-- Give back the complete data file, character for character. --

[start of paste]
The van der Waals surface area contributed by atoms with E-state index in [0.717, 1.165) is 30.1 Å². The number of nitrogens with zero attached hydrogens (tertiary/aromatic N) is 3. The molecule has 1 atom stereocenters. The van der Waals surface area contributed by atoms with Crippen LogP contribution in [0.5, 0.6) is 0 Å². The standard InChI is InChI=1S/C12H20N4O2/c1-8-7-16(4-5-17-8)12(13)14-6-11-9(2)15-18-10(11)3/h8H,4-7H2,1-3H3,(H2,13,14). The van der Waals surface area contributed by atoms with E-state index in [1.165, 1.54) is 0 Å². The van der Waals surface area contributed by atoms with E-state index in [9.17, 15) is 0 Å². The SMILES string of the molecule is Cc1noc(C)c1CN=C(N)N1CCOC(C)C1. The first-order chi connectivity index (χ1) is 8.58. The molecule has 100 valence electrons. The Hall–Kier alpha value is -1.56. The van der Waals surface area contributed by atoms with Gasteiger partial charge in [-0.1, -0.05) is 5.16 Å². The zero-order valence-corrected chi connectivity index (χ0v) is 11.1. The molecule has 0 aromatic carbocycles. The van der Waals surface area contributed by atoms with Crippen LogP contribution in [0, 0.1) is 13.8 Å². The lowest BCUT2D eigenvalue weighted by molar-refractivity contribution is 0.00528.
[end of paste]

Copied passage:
The van der Waals surface area contributed by atoms with E-state index in [0.717, 1.165) is 30.1 Å². The number of nitrogens with zero attached hydrogens (tertiary/aromatic N) is 3. The molecule has 1 atom stereocenters. The van der Waals surface area contributed by atoms with Crippen LogP contribution in [0.5, 0.6) is 0 Å². The standard InChI is InChI=1S/C12H20N4O2/c1-8-7-16(4-5-17-8)12(13)14-6-11-9(2)15-18-10(11)3/h8H,4-7H2,1-3H3,(H2,13,14). The van der Waals surface area contributed by atoms with E-state index in [1.165, 1.54) is 0 Å². The van der Waals surface area contributed by atoms with E-state index in [9.17, 15) is 0 Å². The SMILES string of the molecule is Cc1noc(C)c1CN=C(N)N1CCOC(C)C1. The first-order chi connectivity index (χ1) is 8.58. The molecule has 100 valence electrons. The Hall–Kier alpha value is -1.56. The van der Waals surface area contributed by atoms with Gasteiger partial charge in [-0.1, -0.05) is 5.16 Å². The zero-order valence-corrected chi connectivity index (χ0v) is 11.1. The molecule has 0 aromatic carbocycles. The van der Waals surface area contributed by atoms with Crippen LogP contribution in [0, 0.1) is 13.8 Å². The lowest BCUT2D eigenvalue weighted by molar-refractivity contribution is 0.00528.